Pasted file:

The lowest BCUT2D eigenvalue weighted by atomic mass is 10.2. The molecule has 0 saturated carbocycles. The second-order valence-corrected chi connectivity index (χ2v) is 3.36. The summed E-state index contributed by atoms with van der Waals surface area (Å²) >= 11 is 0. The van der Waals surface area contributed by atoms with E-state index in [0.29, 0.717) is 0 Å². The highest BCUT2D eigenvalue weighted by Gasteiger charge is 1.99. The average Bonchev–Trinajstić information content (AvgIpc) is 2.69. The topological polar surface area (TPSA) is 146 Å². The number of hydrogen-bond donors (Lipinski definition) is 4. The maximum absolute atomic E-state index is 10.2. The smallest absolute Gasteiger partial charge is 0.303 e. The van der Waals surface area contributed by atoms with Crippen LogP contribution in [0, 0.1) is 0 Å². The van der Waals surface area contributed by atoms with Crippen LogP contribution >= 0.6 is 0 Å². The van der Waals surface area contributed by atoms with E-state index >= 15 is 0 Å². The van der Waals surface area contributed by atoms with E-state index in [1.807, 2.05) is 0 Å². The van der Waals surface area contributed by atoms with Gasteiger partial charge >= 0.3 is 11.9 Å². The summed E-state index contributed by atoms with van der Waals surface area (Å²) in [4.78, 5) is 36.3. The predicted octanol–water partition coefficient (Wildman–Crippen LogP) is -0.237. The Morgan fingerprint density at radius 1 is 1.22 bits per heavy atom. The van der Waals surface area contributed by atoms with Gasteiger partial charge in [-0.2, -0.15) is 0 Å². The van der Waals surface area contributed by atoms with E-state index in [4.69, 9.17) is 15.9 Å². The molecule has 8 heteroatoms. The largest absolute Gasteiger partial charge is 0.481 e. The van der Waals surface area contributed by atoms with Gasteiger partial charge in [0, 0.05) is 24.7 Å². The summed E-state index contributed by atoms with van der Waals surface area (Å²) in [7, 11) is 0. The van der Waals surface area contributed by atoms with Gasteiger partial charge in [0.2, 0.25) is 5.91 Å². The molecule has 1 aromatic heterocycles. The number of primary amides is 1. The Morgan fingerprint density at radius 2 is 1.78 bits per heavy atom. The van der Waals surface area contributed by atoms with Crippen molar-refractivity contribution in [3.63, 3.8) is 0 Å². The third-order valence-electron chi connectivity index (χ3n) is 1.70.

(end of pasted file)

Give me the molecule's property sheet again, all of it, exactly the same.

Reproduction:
The lowest BCUT2D eigenvalue weighted by atomic mass is 10.2. The molecule has 0 saturated carbocycles. The second-order valence-corrected chi connectivity index (χ2v) is 3.36. The summed E-state index contributed by atoms with van der Waals surface area (Å²) >= 11 is 0. The van der Waals surface area contributed by atoms with E-state index in [0.29, 0.717) is 0 Å². The highest BCUT2D eigenvalue weighted by Gasteiger charge is 1.99. The average Bonchev–Trinajstić information content (AvgIpc) is 2.69. The topological polar surface area (TPSA) is 146 Å². The number of hydrogen-bond donors (Lipinski definition) is 4. The maximum absolute atomic E-state index is 10.2. The smallest absolute Gasteiger partial charge is 0.303 e. The van der Waals surface area contributed by atoms with Crippen LogP contribution in [0, 0.1) is 0 Å². The van der Waals surface area contributed by atoms with Crippen LogP contribution >= 0.6 is 0 Å². The van der Waals surface area contributed by atoms with E-state index >= 15 is 0 Å². The van der Waals surface area contributed by atoms with E-state index in [1.807, 2.05) is 0 Å². The van der Waals surface area contributed by atoms with Gasteiger partial charge >= 0.3 is 11.9 Å². The summed E-state index contributed by atoms with van der Waals surface area (Å²) in [4.78, 5) is 36.3. The predicted octanol–water partition coefficient (Wildman–Crippen LogP) is -0.237. The Morgan fingerprint density at radius 1 is 1.22 bits per heavy atom. The van der Waals surface area contributed by atoms with Gasteiger partial charge in [-0.2, -0.15) is 0 Å². The van der Waals surface area contributed by atoms with E-state index in [4.69, 9.17) is 15.9 Å². The molecule has 8 heteroatoms. The largest absolute Gasteiger partial charge is 0.481 e. The van der Waals surface area contributed by atoms with Gasteiger partial charge in [0, 0.05) is 24.7 Å². The summed E-state index contributed by atoms with van der Waals surface area (Å²) in [7, 11) is 0. The van der Waals surface area contributed by atoms with Gasteiger partial charge in [0.2, 0.25) is 5.91 Å². The molecule has 1 aromatic heterocycles. The number of primary amides is 1. The Morgan fingerprint density at radius 2 is 1.78 bits per heavy atom. The van der Waals surface area contributed by atoms with Crippen molar-refractivity contribution in [3.63, 3.8) is 0 Å². The third-order valence-electron chi connectivity index (χ3n) is 1.70.